‘Thirakkatha’ is a tribute to the late Srividya and also to the actors of yesteryear.
Director’s choice: Prithiviraj plays a filmmaker in Ranjith’s ‘Thirakkatha.’
The film ‘Thirakkatha’ has various threads to the story. One, it is on the late Srividya’s life and two, it is on the off-screen equations of on-screen personalities. It is also a love story.
But for the cast and crew, it is much more than that. Box office aspirations apart, they introspect, to find their personal associations with the film.
“‘Thirakkatha’ is my homage to Srividya, my friend. It is a tribute to the illustrious women of yesteryear who lit our films with their youth, beauty and versatility. Their lives were more drama-laden than the characters they played. I have seen many of my actor friends go through the ups and downs of life with a smile. The way they dealt with the woes of rejection and humiliation once their starry attributes faded was amazing. It is from them that I learnt to recover from setbacks and keep living. This is my way of acknowledging their life and their work,” says Ranjith, the director of the movie.
For Priya Mani, who plays Malavika, the lead role in the movie, essaying this character, is “a once in a lifetime chance to work on something close to an autobiographical role.” Says Priya: “Playing somebody who once walked the same path as yours is simply exhilarating. You realise the emotional experience and reflection that have gone into their works. It is sad that people only remember their success and stardom. ‘Thirakkatha,’ for me, is an opportunity to highlight their struggle.”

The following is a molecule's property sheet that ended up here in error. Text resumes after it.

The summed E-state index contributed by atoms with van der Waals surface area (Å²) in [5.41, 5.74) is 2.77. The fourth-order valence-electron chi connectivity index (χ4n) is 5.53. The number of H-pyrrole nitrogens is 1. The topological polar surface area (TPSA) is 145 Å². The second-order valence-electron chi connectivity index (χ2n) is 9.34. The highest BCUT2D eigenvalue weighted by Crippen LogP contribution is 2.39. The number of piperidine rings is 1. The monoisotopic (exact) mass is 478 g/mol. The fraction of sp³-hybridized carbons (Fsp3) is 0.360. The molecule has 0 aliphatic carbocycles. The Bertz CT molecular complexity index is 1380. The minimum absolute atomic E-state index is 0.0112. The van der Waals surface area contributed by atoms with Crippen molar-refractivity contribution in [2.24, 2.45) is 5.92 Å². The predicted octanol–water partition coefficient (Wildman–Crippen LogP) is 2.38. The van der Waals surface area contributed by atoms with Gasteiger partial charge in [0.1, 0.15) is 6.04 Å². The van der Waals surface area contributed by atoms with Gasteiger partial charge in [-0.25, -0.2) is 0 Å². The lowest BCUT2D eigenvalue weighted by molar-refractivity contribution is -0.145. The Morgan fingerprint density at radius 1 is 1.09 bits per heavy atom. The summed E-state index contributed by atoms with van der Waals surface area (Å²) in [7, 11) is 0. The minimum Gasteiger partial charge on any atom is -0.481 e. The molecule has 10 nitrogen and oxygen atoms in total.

Anoop Menon, who enacts Ajaya Chandran, the male lead in the movie, calls ‘Thirakkatha,’ a “touching love story.” He says: “I play a narcissist who is in love with a woman who gives up everything to be with him. It is her love that propels him to stardom.”
Prithiviraj plays the role of young filmmaker Akbar Ahmed. “I was actually offered the role of Ajaya Chandran. However, as the script developed, Ranjith added Akbar’s journey into Malavika’s life and entrusted me with the responsibility of taking the viewer through it. Akbar is the director’s voice. His monologues, many a time, reflect the director’s predicaments while handling the theme. Mentally, I had once travelled all the way into Malavika’s life as I was preparing to essay Ajaya Chandran. But retracing her as Akbar was refreshingly different. It is perhaps the only film where I got to see the central character through many perspectives,” he adds.
For Samvritha Sunil, who plays Akbar’s girlfriend-cum-fellow traveller, the film comes as a revelation that “the true rewards for being on screen may not come as materialistic ones. “To know that you are remembered as an artiste and person is much more valuable than any accolade. Thirakkatha’ made me realise that the choices we make, makes our life.”
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